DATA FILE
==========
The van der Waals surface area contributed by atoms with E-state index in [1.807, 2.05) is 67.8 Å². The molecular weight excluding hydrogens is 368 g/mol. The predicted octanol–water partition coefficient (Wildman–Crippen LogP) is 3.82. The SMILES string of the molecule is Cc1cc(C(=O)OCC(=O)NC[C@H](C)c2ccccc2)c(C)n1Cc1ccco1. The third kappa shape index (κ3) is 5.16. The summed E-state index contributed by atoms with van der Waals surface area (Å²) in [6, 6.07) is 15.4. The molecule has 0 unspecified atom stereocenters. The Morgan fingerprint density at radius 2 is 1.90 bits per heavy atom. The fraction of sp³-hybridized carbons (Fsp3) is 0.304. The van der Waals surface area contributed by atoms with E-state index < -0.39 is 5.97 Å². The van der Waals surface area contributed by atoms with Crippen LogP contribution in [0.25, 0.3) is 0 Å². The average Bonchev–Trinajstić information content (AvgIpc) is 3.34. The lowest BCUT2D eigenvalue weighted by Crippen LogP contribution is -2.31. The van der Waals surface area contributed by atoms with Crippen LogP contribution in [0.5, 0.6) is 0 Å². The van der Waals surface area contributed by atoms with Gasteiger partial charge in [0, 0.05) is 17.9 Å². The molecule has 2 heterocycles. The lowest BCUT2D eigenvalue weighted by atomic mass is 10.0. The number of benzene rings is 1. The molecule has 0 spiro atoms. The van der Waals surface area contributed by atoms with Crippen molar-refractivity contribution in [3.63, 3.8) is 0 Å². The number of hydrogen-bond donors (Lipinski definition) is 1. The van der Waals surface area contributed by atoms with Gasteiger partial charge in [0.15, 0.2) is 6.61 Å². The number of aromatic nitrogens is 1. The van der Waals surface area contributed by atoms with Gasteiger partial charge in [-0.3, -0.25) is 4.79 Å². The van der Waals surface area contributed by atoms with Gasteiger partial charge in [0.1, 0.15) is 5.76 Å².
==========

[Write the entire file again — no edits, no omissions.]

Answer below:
The van der Waals surface area contributed by atoms with E-state index in [1.807, 2.05) is 67.8 Å². The molecular weight excluding hydrogens is 368 g/mol. The predicted octanol–water partition coefficient (Wildman–Crippen LogP) is 3.82. The SMILES string of the molecule is Cc1cc(C(=O)OCC(=O)NC[C@H](C)c2ccccc2)c(C)n1Cc1ccco1. The third kappa shape index (κ3) is 5.16. The summed E-state index contributed by atoms with van der Waals surface area (Å²) in [6, 6.07) is 15.4. The molecule has 0 unspecified atom stereocenters. The Morgan fingerprint density at radius 2 is 1.90 bits per heavy atom. The fraction of sp³-hybridized carbons (Fsp3) is 0.304. The van der Waals surface area contributed by atoms with E-state index < -0.39 is 5.97 Å². The van der Waals surface area contributed by atoms with Crippen LogP contribution in [0.25, 0.3) is 0 Å². The average Bonchev–Trinajstić information content (AvgIpc) is 3.34. The lowest BCUT2D eigenvalue weighted by Crippen LogP contribution is -2.31. The van der Waals surface area contributed by atoms with Crippen LogP contribution in [0.5, 0.6) is 0 Å². The van der Waals surface area contributed by atoms with Gasteiger partial charge in [0, 0.05) is 17.9 Å². The molecule has 2 heterocycles. The lowest BCUT2D eigenvalue weighted by atomic mass is 10.0. The number of benzene rings is 1. The molecule has 0 spiro atoms. The van der Waals surface area contributed by atoms with Crippen molar-refractivity contribution in [3.63, 3.8) is 0 Å². The number of hydrogen-bond donors (Lipinski definition) is 1. The van der Waals surface area contributed by atoms with Gasteiger partial charge in [0.15, 0.2) is 6.61 Å². The number of aromatic nitrogens is 1. The van der Waals surface area contributed by atoms with Gasteiger partial charge in [-0.3, -0.25) is 4.79 Å². The van der Waals surface area contributed by atoms with Gasteiger partial charge in [0.1, 0.15) is 5.76 Å².